Foreclosures are at a 6 year low. What’s it mean for you?

By October 11, 2015Industry News

Recent reports show foreclosure rates are the lowest they’ve been in six years. According to the Mortgage Brokers Association, the mortgage delinquency rate has dropped for the sixth consecutive quarter.

This is all great news for the economy. But, what does it mean specifically for you – the homeowner or prospective buyer?

As a homeowner, it means increased home values. Nearby foreclosures can have a hugely negative impact on the value of your house. More often than not, this has to do with curb appeal, as foreclosed homes sit vacant and unattended.

As a prospective buyer, it means more opportunity. This is especially true if you are looking to secure a mortgage loan. As the market continues to improve, Loan Officers and financial institutions are more amenable to lend money.

These are takeaways from Brian O’Connell’s article, “What It Means to Have Foreclosures at Six-Year Lows.” You can read the full article here.

Considering purchasing a foreclosure? They can be a great way to score a terrific deal. However, foreclosed homes are often abandoned for months and sometimes years. This can pose potential problems that will turn an amazing price tag into a huge, wallet-draining headache. These tips can help:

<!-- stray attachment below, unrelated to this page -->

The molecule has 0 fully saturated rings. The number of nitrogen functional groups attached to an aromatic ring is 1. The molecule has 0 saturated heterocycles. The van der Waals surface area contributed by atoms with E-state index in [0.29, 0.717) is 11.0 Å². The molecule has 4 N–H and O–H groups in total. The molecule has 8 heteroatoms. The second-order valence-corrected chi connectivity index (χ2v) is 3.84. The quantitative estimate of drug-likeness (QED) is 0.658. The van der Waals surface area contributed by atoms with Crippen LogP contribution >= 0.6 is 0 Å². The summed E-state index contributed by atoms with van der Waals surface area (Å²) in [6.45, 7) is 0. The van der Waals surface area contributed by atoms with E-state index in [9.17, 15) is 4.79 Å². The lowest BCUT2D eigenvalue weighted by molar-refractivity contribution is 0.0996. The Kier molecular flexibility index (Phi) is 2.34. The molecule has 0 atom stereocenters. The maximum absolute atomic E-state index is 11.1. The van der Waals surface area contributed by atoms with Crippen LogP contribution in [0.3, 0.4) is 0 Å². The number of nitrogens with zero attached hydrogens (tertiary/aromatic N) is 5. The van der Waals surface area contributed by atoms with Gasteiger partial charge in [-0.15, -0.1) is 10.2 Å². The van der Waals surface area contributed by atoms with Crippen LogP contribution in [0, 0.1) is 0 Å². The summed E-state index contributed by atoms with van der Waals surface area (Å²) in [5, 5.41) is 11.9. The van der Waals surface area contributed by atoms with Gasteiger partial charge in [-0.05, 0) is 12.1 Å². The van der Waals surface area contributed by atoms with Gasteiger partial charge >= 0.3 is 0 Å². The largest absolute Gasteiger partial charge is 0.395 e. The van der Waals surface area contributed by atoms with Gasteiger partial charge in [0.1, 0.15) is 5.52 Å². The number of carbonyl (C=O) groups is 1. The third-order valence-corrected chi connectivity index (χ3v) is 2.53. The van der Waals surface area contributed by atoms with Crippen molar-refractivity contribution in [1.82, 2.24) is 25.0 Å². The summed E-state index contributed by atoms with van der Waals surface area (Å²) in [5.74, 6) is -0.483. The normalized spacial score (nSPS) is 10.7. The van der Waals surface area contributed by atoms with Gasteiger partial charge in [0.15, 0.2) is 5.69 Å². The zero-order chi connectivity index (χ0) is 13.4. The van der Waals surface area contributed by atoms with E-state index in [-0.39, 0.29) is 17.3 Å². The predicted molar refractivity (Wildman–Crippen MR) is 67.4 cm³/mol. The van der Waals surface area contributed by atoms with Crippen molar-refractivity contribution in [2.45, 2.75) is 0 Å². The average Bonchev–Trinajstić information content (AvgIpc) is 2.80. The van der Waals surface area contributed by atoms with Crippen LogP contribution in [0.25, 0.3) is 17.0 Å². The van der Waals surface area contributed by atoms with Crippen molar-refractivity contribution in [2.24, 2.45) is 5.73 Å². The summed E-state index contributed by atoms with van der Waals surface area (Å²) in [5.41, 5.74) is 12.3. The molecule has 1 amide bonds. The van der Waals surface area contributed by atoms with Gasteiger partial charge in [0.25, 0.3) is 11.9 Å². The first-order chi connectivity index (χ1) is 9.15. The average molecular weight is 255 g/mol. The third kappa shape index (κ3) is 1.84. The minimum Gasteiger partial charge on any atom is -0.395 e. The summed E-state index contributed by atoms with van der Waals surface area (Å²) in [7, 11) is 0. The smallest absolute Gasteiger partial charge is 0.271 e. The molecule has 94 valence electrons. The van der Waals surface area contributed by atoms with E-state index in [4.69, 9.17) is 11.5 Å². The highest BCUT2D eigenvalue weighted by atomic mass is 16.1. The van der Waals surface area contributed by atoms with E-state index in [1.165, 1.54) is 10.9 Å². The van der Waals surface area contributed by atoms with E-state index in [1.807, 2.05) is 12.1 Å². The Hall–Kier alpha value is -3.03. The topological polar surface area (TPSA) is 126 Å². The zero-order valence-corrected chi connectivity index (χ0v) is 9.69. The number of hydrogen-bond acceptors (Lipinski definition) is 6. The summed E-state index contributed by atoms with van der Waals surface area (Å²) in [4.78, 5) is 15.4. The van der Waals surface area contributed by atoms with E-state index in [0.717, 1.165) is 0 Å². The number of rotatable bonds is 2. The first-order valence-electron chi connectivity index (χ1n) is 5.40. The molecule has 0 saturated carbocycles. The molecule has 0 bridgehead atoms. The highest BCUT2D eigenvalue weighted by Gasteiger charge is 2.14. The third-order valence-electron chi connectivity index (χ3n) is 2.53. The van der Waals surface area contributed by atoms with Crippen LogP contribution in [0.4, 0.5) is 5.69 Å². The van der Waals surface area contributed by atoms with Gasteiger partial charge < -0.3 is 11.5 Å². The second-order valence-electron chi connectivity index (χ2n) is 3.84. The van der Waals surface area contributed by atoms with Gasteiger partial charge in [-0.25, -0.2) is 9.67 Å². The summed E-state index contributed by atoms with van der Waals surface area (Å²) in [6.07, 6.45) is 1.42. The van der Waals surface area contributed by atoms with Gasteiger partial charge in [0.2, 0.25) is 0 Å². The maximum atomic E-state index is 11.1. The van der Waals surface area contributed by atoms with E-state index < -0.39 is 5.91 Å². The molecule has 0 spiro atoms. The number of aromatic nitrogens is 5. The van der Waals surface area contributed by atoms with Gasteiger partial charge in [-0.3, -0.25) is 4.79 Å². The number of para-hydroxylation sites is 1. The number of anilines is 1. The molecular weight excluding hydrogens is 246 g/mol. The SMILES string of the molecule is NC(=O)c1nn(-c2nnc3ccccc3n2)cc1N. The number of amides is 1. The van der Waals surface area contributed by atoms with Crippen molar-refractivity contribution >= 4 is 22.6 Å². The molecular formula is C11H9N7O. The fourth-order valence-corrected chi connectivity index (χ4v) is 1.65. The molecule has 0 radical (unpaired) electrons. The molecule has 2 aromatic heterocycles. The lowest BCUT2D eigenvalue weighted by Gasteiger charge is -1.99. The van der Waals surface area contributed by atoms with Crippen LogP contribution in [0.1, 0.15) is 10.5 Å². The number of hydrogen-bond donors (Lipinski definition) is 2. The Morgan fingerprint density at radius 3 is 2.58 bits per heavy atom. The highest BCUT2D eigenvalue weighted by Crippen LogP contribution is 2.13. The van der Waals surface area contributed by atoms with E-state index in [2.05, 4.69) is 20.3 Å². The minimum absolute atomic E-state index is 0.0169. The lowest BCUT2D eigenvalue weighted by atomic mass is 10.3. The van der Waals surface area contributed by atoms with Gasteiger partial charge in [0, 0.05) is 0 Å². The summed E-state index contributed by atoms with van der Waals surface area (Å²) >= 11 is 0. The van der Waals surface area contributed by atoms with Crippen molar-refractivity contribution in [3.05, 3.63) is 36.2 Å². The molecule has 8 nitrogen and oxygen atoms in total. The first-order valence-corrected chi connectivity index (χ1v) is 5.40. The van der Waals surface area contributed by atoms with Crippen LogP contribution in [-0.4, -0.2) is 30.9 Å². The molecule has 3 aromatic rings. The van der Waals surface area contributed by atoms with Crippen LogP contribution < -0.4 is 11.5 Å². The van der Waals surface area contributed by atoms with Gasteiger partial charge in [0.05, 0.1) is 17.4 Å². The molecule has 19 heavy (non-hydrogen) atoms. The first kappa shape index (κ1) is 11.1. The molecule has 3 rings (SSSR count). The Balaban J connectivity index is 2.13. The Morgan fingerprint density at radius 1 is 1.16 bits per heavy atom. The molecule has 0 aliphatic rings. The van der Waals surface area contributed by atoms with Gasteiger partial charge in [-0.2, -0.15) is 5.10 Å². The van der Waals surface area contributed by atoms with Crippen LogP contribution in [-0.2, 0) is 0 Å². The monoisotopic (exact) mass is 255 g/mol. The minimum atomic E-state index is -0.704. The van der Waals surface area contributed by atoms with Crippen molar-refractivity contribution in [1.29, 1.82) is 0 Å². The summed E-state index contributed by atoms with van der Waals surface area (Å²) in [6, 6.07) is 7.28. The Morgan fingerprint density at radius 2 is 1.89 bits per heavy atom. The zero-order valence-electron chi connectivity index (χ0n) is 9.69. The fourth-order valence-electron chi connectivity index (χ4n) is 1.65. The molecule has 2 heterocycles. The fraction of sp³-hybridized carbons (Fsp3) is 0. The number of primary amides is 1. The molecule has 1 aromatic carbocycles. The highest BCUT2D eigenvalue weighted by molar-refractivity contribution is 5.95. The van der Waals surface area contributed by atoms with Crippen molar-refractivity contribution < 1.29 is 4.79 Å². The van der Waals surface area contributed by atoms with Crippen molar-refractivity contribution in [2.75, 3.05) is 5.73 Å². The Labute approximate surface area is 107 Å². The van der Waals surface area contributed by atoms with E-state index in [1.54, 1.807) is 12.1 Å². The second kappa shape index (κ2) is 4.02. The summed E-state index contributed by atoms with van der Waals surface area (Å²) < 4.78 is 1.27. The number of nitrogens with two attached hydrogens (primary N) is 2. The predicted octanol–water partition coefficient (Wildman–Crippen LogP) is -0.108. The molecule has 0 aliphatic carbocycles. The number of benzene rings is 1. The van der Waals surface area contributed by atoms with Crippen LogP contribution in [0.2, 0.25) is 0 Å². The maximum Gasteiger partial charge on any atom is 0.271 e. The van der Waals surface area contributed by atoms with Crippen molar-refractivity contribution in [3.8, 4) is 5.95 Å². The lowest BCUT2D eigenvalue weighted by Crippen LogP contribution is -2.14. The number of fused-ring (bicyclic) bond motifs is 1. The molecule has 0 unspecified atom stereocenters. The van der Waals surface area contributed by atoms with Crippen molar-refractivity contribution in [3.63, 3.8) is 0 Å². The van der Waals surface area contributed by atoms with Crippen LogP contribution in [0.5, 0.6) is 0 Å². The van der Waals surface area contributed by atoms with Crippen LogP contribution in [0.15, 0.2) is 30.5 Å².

Make a Home Inspection a Must – This includes looking at the foundation, investigating plumbing problems, and evaluating the electrical system.

Look for Signs of Deferred Maintenance – There may not be any significant structural or mechanical issues. This is great. But, if maintenance has been deferred for a significant amount of time, this could be due to the cost of repair or could have caused additional damage.

Check the Sewer – Especially when a home is 20-years-old or older, it’s a good idea to have the sewer scoped. One of the last things you’ll want to deal with when you move in is a broken line or incorrectly connected system.

Re-Key Every Lock – Once you decide the home is right for you, be sure to re-key every lock. It’s not uncommon for multiple individuals to have master keys to foreclosed homes.




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